Keep Track of Editing History in Photoshop CS

Activate the History Logging Feature in Photoshop CS

Photoshop window

It’s a scenario you might be all too familiar with as a Photoshop user: spending hours creating something wonderful, only to completely forget how you did it, or being asked how you did something, but not being able to remember all the steps. After going back and forth with filters and functions, you might not even be able to recall how you created something just a few minutes into a new project.

Photoshop CS’s history window (Window > History) is nice, but it only shows you the basics: if you used an effect, it will tell you which effect, but it won’t tell you the specific settings.

Wouldn't it be great if you could have a complete, detailed history of every editing step performed on an image?

This is where the Photoshop CS history log comes in. The history log, aside from being helpful for personal use, can be used to record time-tracking information for client work, to create a legal record and for training purposes. The history log is only available in Photoshop CS, CC or professional versions of the program, and it is disabled by default.

How to Turn on the History Log:

To turn on the history log, go to Edit > Preferences > General (In Mac OS, Photoshop > Preferences > General). In the lower section of the dialog box, click the check box to enable “History Log.” You can choose whether you want the information embedded into the file as metadata, stored in a text file (see below for directions), or both.

Under "Edit Log Items" there are three choices:

  • Sessions Only: Only records when Photoshop is opened and closed and when each file is opened and closed. Useful for time tracking. However, it doesn’t record inactivity, so unless you were working on the image continuously from open to close, the recorded time will only be an estimate.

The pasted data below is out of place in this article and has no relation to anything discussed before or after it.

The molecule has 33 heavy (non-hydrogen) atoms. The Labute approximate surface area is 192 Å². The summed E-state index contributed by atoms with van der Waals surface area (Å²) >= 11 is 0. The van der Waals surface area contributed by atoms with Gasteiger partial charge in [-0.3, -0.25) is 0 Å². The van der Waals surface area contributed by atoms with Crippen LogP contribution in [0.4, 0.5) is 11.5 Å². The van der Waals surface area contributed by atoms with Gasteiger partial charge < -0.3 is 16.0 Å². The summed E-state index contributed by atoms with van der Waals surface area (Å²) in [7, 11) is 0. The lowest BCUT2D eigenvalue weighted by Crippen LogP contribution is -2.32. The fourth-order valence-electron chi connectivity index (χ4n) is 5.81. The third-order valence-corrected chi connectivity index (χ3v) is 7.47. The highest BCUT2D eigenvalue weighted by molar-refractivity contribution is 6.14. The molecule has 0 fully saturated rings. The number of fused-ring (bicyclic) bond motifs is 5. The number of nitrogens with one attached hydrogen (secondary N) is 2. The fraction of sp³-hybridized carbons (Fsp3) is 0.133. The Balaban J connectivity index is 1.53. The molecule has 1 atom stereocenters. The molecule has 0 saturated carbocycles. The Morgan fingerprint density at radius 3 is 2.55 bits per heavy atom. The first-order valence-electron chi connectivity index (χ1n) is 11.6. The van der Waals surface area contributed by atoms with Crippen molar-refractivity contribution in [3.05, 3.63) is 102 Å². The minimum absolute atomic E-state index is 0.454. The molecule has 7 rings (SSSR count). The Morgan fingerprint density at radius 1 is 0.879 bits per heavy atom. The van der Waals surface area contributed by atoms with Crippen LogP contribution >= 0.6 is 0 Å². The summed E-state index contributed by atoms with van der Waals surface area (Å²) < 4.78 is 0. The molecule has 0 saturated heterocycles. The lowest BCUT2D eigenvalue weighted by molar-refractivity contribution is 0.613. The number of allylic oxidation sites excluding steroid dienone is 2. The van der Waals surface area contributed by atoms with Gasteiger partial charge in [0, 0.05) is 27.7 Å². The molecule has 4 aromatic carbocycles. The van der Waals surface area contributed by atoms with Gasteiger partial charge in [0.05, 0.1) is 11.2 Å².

• Concise: Similar to the history window. Records basic functions, plus the text that appears in the history palette, but no detailed settings or information.
  • Detailed: Records the items listed above, plus the text that appears in the actions palette. This essentially tracks the complete history of editing for the file, from brush sizes and settings to where the file is saved.

    Recording a History Log in a Text File:

    If you’re editing an image for a third party, you might not necessarily want a recorded history of the image. You can still keep a history log, however, by recording it onto a different location than the original image file by sending the information to a .txt file:

    1. Create an empty text file (Notepad, TextEdit, etc.) before you open Photoshop. This is where the history log will be recorded.
    2. Go to Edit > Preferences > General, or Photoshop > Preferences > General if you’re on a Mac.
    3. Click the “Choose…” button and select the text file where you want the history log to be saved. If you select “Both,” the image file and the new text file will record the history.

    Accessing the History Log:

    History data can be viewed in the metadata panel of the File Browser, or from the File Info dialog box. Be careful storing the history log in the metadata because it can increase the file’s size and reveal editing details that you'd prefer to remain undisclosed.

    If you ever forget how you achieved a particular effect, just open the history log and follow the trail. The history log will remain active on all images until it is manually disabled.